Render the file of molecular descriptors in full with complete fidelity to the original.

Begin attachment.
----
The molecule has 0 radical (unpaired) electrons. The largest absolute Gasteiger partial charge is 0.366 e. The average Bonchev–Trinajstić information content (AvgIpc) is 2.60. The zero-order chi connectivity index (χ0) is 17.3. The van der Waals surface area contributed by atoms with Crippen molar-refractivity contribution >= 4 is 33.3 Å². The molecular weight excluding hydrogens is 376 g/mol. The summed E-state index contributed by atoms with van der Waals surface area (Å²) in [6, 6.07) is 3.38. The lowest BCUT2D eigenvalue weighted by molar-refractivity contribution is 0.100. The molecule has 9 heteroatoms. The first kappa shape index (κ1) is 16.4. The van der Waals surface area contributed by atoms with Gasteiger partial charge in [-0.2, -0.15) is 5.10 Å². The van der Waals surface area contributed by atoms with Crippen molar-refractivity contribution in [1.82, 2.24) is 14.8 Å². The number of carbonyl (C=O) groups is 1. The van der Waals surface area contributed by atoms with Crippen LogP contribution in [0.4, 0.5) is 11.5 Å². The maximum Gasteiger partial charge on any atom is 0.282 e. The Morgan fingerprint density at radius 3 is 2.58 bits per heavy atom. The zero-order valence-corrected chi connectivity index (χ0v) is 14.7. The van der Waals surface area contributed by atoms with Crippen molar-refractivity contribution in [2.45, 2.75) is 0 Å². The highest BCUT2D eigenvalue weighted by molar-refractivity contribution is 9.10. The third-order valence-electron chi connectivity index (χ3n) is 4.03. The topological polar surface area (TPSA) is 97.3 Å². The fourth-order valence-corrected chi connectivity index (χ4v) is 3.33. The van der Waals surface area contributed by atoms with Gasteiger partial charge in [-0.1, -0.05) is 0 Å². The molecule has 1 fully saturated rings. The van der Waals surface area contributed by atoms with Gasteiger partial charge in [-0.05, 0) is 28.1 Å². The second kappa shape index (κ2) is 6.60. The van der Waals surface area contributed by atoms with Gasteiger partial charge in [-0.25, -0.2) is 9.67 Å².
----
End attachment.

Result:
The molecule has 0 radical (unpaired) electrons. The largest absolute Gasteiger partial charge is 0.366 e. The average Bonchev–Trinajstić information content (AvgIpc) is 2.60. The zero-order chi connectivity index (χ0) is 17.3. The van der Waals surface area contributed by atoms with Crippen molar-refractivity contribution >= 4 is 33.3 Å². The molecular weight excluding hydrogens is 376 g/mol. The summed E-state index contributed by atoms with van der Waals surface area (Å²) in [6, 6.07) is 3.38. The lowest BCUT2D eigenvalue weighted by molar-refractivity contribution is 0.100. The molecule has 9 heteroatoms. The first kappa shape index (κ1) is 16.4. The van der Waals surface area contributed by atoms with Gasteiger partial charge in [-0.2, -0.15) is 5.10 Å². The van der Waals surface area contributed by atoms with Crippen molar-refractivity contribution in [1.82, 2.24) is 14.8 Å². The number of carbonyl (C=O) groups is 1. The van der Waals surface area contributed by atoms with Crippen LogP contribution in [0.4, 0.5) is 11.5 Å². The maximum Gasteiger partial charge on any atom is 0.282 e. The Morgan fingerprint density at radius 3 is 2.58 bits per heavy atom. The zero-order valence-corrected chi connectivity index (χ0v) is 14.7. The van der Waals surface area contributed by atoms with Crippen molar-refractivity contribution in [2.45, 2.75) is 0 Å². The highest BCUT2D eigenvalue weighted by molar-refractivity contribution is 9.10. The third-order valence-electron chi connectivity index (χ3n) is 4.03. The topological polar surface area (TPSA) is 97.3 Å². The fourth-order valence-corrected chi connectivity index (χ4v) is 3.33. The van der Waals surface area contributed by atoms with Gasteiger partial charge in [-0.1, -0.05) is 0 Å². The molecule has 1 fully saturated rings. The van der Waals surface area contributed by atoms with Gasteiger partial charge in [-0.05, 0) is 28.1 Å². The second kappa shape index (κ2) is 6.60. The van der Waals surface area contributed by atoms with Gasteiger partial charge in [-0.25, -0.2) is 9.67 Å².